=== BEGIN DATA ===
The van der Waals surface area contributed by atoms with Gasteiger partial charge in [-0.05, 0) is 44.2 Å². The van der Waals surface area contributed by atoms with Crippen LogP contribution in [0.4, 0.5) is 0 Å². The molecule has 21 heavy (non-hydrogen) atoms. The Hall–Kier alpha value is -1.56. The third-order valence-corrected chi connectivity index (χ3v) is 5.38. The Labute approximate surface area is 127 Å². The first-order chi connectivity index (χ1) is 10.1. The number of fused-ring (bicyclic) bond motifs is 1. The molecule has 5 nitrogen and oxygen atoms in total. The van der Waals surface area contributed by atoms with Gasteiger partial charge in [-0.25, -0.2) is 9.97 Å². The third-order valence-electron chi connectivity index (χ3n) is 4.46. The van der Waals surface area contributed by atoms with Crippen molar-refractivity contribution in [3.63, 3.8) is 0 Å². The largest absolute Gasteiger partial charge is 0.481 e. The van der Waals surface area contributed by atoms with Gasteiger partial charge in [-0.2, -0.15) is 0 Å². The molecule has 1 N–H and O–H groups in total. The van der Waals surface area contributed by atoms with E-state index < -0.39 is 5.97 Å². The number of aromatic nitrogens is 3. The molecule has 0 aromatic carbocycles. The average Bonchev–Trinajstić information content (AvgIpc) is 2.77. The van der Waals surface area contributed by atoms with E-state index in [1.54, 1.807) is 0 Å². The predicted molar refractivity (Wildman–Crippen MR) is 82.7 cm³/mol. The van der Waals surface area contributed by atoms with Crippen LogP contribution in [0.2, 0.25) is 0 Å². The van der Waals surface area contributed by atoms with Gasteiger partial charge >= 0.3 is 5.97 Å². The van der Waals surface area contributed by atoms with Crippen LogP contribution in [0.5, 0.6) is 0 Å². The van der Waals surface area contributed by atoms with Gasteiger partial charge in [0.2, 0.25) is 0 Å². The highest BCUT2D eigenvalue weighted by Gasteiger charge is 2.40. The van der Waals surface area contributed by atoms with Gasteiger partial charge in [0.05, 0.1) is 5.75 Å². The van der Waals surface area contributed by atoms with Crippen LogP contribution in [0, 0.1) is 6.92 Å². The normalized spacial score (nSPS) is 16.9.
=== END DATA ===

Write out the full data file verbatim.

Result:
The van der Waals surface area contributed by atoms with Gasteiger partial charge in [-0.05, 0) is 44.2 Å². The van der Waals surface area contributed by atoms with Crippen LogP contribution in [0.4, 0.5) is 0 Å². The molecule has 21 heavy (non-hydrogen) atoms. The Hall–Kier alpha value is -1.56. The third-order valence-corrected chi connectivity index (χ3v) is 5.38. The Labute approximate surface area is 127 Å². The first-order chi connectivity index (χ1) is 10.1. The number of fused-ring (bicyclic) bond motifs is 1. The molecule has 5 nitrogen and oxygen atoms in total. The van der Waals surface area contributed by atoms with Gasteiger partial charge in [-0.25, -0.2) is 9.97 Å². The third-order valence-electron chi connectivity index (χ3n) is 4.46. The van der Waals surface area contributed by atoms with Crippen molar-refractivity contribution in [3.63, 3.8) is 0 Å². The largest absolute Gasteiger partial charge is 0.481 e. The van der Waals surface area contributed by atoms with Gasteiger partial charge in [-0.2, -0.15) is 0 Å². The molecule has 1 N–H and O–H groups in total. The van der Waals surface area contributed by atoms with E-state index < -0.39 is 5.97 Å². The number of aromatic nitrogens is 3. The molecule has 0 aromatic carbocycles. The average Bonchev–Trinajstić information content (AvgIpc) is 2.77. The van der Waals surface area contributed by atoms with E-state index in [1.54, 1.807) is 0 Å². The predicted molar refractivity (Wildman–Crippen MR) is 82.7 cm³/mol. The van der Waals surface area contributed by atoms with Crippen LogP contribution in [0.2, 0.25) is 0 Å². The van der Waals surface area contributed by atoms with Gasteiger partial charge >= 0.3 is 5.97 Å². The van der Waals surface area contributed by atoms with Crippen LogP contribution in [0.5, 0.6) is 0 Å². The van der Waals surface area contributed by atoms with Gasteiger partial charge in [0.2, 0.25) is 0 Å². The highest BCUT2D eigenvalue weighted by Gasteiger charge is 2.40. The van der Waals surface area contributed by atoms with Gasteiger partial charge in [0.05, 0.1) is 5.75 Å². The van der Waals surface area contributed by atoms with Crippen LogP contribution in [0, 0.1) is 6.92 Å². The normalized spacial score (nSPS) is 16.9.